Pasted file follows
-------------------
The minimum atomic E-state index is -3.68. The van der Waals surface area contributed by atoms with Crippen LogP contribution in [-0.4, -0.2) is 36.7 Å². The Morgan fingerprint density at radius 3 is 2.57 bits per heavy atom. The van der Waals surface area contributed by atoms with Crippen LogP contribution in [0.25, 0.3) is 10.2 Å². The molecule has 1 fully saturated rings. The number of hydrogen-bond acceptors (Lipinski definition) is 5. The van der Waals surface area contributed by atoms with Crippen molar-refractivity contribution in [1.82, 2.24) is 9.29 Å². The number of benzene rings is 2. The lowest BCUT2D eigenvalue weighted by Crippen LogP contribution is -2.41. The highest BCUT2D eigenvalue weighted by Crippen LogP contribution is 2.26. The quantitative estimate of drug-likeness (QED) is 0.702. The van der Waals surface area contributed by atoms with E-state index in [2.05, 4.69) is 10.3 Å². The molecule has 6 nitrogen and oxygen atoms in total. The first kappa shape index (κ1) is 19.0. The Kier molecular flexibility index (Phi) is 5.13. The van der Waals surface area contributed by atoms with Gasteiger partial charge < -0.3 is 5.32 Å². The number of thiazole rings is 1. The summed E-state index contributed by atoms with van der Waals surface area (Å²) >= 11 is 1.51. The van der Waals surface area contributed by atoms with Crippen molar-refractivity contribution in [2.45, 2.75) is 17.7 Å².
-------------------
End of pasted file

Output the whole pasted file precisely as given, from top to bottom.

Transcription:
The minimum atomic E-state index is -3.68. The van der Waals surface area contributed by atoms with Crippen LogP contribution in [-0.4, -0.2) is 36.7 Å². The Morgan fingerprint density at radius 3 is 2.57 bits per heavy atom. The van der Waals surface area contributed by atoms with Crippen LogP contribution in [0.25, 0.3) is 10.2 Å². The molecule has 1 fully saturated rings. The number of hydrogen-bond acceptors (Lipinski definition) is 5. The van der Waals surface area contributed by atoms with Crippen molar-refractivity contribution in [1.82, 2.24) is 9.29 Å². The number of benzene rings is 2. The lowest BCUT2D eigenvalue weighted by Crippen LogP contribution is -2.41. The highest BCUT2D eigenvalue weighted by Crippen LogP contribution is 2.26. The quantitative estimate of drug-likeness (QED) is 0.702. The van der Waals surface area contributed by atoms with E-state index in [2.05, 4.69) is 10.3 Å². The molecule has 6 nitrogen and oxygen atoms in total. The first kappa shape index (κ1) is 19.0. The Kier molecular flexibility index (Phi) is 5.13. The van der Waals surface area contributed by atoms with Gasteiger partial charge < -0.3 is 5.32 Å². The number of thiazole rings is 1. The summed E-state index contributed by atoms with van der Waals surface area (Å²) >= 11 is 1.51. The van der Waals surface area contributed by atoms with Crippen molar-refractivity contribution in [2.45, 2.75) is 17.7 Å².